Churche’s Mansion is history in the making in a timber Tudor building

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Churche's Mansion

Churche’s Mansion is a timber-framed, black-and-white Elizabethan mansion house in Nantwich, Cheshire. The Grade I listed building dates from 1577, and is one of the very few to have survived the ‘Great Fire of Nantwich’ in 1583.

It is impossible to miss. It stretches along Hospital Street and it presents impressively with lawns and shrubbery surrounding it. The grounds are beautiful. Even the car park is memorable, edged by a pear tree dripping fruit, courgettes ripe for the picking, giant iridescent gladioli, and thriving tomato plants.

Feature by: Jean Hill

Inside is a revelation. There is a brick ‘walk in’ fireplace, with a carved Cheshire oak surround. The décor is not austere, and the seating is elegantly comfortable. We had a view of the gardens, lush shades of green, peaceful and soothing. We felt totally ‘at home’ and relaxed as we ordered afternoon tea. Luca who served us comes from Naples: he was friendly, efficient, really knowledgeable about the food and the building, and was a pleasure to chat with. His colleague Luigi was on hand to explain about the history and the new direction of travel. This is a speciality fish and seafood restaurant, that seeks the best sourced seafood and the finest of local produce. Thomas Tapley is the Head Chef, and he is working on new menus, which is quite exciting.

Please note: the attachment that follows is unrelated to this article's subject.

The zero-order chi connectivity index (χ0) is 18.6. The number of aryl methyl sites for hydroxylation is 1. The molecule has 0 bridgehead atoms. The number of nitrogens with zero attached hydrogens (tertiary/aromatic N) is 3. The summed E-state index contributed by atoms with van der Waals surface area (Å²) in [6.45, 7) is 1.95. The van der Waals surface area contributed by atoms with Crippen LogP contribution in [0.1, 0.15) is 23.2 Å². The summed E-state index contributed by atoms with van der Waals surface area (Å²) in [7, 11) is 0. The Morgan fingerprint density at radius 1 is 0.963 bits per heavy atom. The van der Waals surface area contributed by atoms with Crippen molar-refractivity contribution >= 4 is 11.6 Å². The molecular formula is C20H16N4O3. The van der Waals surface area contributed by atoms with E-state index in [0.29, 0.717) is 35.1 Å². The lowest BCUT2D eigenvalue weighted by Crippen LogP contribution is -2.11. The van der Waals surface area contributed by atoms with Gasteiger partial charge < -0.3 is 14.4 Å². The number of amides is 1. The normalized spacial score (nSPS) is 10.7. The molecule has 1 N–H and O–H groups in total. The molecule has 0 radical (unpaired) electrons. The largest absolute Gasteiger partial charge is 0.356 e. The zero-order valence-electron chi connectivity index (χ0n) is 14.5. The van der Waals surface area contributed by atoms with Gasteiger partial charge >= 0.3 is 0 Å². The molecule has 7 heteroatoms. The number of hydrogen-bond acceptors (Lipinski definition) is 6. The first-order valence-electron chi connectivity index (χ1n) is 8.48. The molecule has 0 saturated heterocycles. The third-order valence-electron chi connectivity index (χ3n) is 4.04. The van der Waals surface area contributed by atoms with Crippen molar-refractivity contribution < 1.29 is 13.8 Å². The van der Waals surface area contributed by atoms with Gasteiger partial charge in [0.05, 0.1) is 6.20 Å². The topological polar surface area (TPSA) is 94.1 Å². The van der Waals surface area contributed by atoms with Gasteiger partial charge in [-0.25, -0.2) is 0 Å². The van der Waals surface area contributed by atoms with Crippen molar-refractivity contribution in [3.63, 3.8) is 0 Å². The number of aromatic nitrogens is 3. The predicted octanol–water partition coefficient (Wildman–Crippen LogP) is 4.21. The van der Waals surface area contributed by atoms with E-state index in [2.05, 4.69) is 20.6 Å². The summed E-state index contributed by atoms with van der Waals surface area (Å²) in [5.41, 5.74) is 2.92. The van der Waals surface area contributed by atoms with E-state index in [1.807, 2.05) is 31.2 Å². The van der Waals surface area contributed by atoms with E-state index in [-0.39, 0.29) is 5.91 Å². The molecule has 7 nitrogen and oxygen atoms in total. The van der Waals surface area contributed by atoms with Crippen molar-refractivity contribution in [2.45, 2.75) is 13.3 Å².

Outside lunch in the gardens is a viable option, surrounded by natural beauty and dappled sunshine, when the weather allows.

The Prosecco afternoon tea, was our choice, out of many and a bargain at £19.95. You could opt for Sauvignon Blanc or Champagne or Hendrick’s G & T(with varying cost). Loose leaf tea and artisan coffee set the tone. The finger sandwiches were delicious; salmon and cream cheese, and ham that had old-fashioned, home-cooked flavour. There are children’s portions at a very affordable £7.95. The fruit and plain scones were scrumptious. The clotted cream and  conserve reminded me of childhood treats. The home-made cakes were works of art. The brownie had a delicate, moist flavour and the tiramisu was a construction of some skill, with a glorious boozy kick.

Afterwards driving back through winding, leafy Cheshire lanes, it seemed that the food delicious as it was, was only a part of the experience. We had explored a piece of history and seen a vision for a rosy culinary future. A day well spent.

Churche’s: 150 Hospital Street, Nantwich CW55RY

Tel: 01270627311

www.churchesmansion.co.uk

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